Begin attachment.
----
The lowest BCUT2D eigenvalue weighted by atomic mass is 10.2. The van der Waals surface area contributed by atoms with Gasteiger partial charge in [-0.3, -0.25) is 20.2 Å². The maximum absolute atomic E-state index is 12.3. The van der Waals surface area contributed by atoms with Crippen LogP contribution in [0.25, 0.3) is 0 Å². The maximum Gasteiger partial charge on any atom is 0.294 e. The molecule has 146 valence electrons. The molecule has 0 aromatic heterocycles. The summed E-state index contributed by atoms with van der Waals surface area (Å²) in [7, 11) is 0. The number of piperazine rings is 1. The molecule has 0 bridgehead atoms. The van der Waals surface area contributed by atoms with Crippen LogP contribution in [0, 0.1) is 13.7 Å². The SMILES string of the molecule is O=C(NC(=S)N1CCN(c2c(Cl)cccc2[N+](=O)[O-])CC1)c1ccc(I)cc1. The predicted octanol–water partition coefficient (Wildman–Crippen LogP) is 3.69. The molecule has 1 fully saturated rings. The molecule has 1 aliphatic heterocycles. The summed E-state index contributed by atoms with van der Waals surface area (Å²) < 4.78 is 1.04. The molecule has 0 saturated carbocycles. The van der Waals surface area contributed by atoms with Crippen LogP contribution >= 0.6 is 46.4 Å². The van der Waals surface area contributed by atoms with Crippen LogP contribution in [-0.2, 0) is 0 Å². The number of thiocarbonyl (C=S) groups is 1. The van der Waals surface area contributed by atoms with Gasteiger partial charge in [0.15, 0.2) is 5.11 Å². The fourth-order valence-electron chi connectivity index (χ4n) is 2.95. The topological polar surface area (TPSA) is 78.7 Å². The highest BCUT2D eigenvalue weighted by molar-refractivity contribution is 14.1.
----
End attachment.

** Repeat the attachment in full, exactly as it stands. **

The lowest BCUT2D eigenvalue weighted by atomic mass is 10.2. The van der Waals surface area contributed by atoms with Gasteiger partial charge in [-0.3, -0.25) is 20.2 Å². The maximum absolute atomic E-state index is 12.3. The van der Waals surface area contributed by atoms with Crippen LogP contribution in [0.25, 0.3) is 0 Å². The maximum Gasteiger partial charge on any atom is 0.294 e. The molecule has 146 valence electrons. The molecule has 0 aromatic heterocycles. The summed E-state index contributed by atoms with van der Waals surface area (Å²) in [7, 11) is 0. The number of piperazine rings is 1. The molecule has 0 bridgehead atoms. The van der Waals surface area contributed by atoms with Crippen LogP contribution in [0, 0.1) is 13.7 Å². The SMILES string of the molecule is O=C(NC(=S)N1CCN(c2c(Cl)cccc2[N+](=O)[O-])CC1)c1ccc(I)cc1. The predicted octanol–water partition coefficient (Wildman–Crippen LogP) is 3.69. The molecule has 1 fully saturated rings. The molecule has 1 aliphatic heterocycles. The summed E-state index contributed by atoms with van der Waals surface area (Å²) < 4.78 is 1.04. The molecule has 0 saturated carbocycles. The van der Waals surface area contributed by atoms with Crippen LogP contribution >= 0.6 is 46.4 Å². The van der Waals surface area contributed by atoms with Crippen LogP contribution in [-0.2, 0) is 0 Å². The number of thiocarbonyl (C=S) groups is 1. The van der Waals surface area contributed by atoms with Gasteiger partial charge in [0.15, 0.2) is 5.11 Å². The fourth-order valence-electron chi connectivity index (χ4n) is 2.95. The topological polar surface area (TPSA) is 78.7 Å². The highest BCUT2D eigenvalue weighted by molar-refractivity contribution is 14.1.